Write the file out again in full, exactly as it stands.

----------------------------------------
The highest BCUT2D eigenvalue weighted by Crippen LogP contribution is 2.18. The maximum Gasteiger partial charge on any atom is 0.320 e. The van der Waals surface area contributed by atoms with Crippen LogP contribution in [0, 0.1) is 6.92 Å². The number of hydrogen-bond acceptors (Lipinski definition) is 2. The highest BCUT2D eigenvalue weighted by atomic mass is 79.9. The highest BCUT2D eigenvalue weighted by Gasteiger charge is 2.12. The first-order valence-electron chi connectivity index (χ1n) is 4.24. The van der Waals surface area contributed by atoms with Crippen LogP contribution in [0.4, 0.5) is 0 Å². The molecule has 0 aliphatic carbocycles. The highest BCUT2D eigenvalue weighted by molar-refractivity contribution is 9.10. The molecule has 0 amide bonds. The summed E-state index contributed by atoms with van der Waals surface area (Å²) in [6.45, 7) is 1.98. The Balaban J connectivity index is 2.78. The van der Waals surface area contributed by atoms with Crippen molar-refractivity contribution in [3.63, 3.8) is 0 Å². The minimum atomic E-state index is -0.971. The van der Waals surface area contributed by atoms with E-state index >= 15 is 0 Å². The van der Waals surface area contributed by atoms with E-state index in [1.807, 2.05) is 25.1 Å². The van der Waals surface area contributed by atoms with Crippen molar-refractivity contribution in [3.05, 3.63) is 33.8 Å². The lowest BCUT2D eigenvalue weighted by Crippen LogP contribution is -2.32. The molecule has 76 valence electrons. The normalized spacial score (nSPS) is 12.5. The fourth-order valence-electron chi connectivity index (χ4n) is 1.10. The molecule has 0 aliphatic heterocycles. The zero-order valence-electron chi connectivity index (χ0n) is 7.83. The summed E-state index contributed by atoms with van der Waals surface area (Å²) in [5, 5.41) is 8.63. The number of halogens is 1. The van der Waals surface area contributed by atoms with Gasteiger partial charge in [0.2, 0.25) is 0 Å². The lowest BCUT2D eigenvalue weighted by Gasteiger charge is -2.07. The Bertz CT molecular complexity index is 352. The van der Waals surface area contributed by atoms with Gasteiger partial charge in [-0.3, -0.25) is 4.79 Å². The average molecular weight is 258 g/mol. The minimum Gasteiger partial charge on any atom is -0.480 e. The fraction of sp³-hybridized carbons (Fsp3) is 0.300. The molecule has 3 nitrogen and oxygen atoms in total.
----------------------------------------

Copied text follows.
The highest BCUT2D eigenvalue weighted by Crippen LogP contribution is 2.18. The maximum Gasteiger partial charge on any atom is 0.320 e. The van der Waals surface area contributed by atoms with Crippen LogP contribution in [0, 0.1) is 6.92 Å². The number of hydrogen-bond acceptors (Lipinski definition) is 2. The highest BCUT2D eigenvalue weighted by atomic mass is 79.9. The highest BCUT2D eigenvalue weighted by Gasteiger charge is 2.12. The first-order valence-electron chi connectivity index (χ1n) is 4.24. The van der Waals surface area contributed by atoms with Crippen LogP contribution in [0.4, 0.5) is 0 Å². The molecule has 0 aliphatic carbocycles. The highest BCUT2D eigenvalue weighted by molar-refractivity contribution is 9.10. The molecule has 0 amide bonds. The summed E-state index contributed by atoms with van der Waals surface area (Å²) in [6.45, 7) is 1.98. The Balaban J connectivity index is 2.78. The van der Waals surface area contributed by atoms with Crippen molar-refractivity contribution in [3.63, 3.8) is 0 Å². The minimum atomic E-state index is -0.971. The van der Waals surface area contributed by atoms with E-state index >= 15 is 0 Å². The van der Waals surface area contributed by atoms with E-state index in [1.807, 2.05) is 25.1 Å². The van der Waals surface area contributed by atoms with Crippen molar-refractivity contribution in [3.05, 3.63) is 33.8 Å². The lowest BCUT2D eigenvalue weighted by Crippen LogP contribution is -2.32. The molecule has 76 valence electrons. The normalized spacial score (nSPS) is 12.5. The fourth-order valence-electron chi connectivity index (χ4n) is 1.10. The molecule has 0 aliphatic heterocycles. The zero-order valence-electron chi connectivity index (χ0n) is 7.83. The summed E-state index contributed by atoms with van der Waals surface area (Å²) in [5, 5.41) is 8.63. The number of halogens is 1. The van der Waals surface area contributed by atoms with Gasteiger partial charge in [0.2, 0.25) is 0 Å². The lowest BCUT2D eigenvalue weighted by Gasteiger charge is -2.07. The Bertz CT molecular complexity index is 352. The van der Waals surface area contributed by atoms with Gasteiger partial charge in [-0.3, -0.25) is 4.79 Å². The average molecular weight is 258 g/mol. The minimum Gasteiger partial charge on any atom is -0.480 e. The fraction of sp³-hybridized carbons (Fsp3) is 0.300. The molecule has 3 nitrogen and oxygen atoms in total.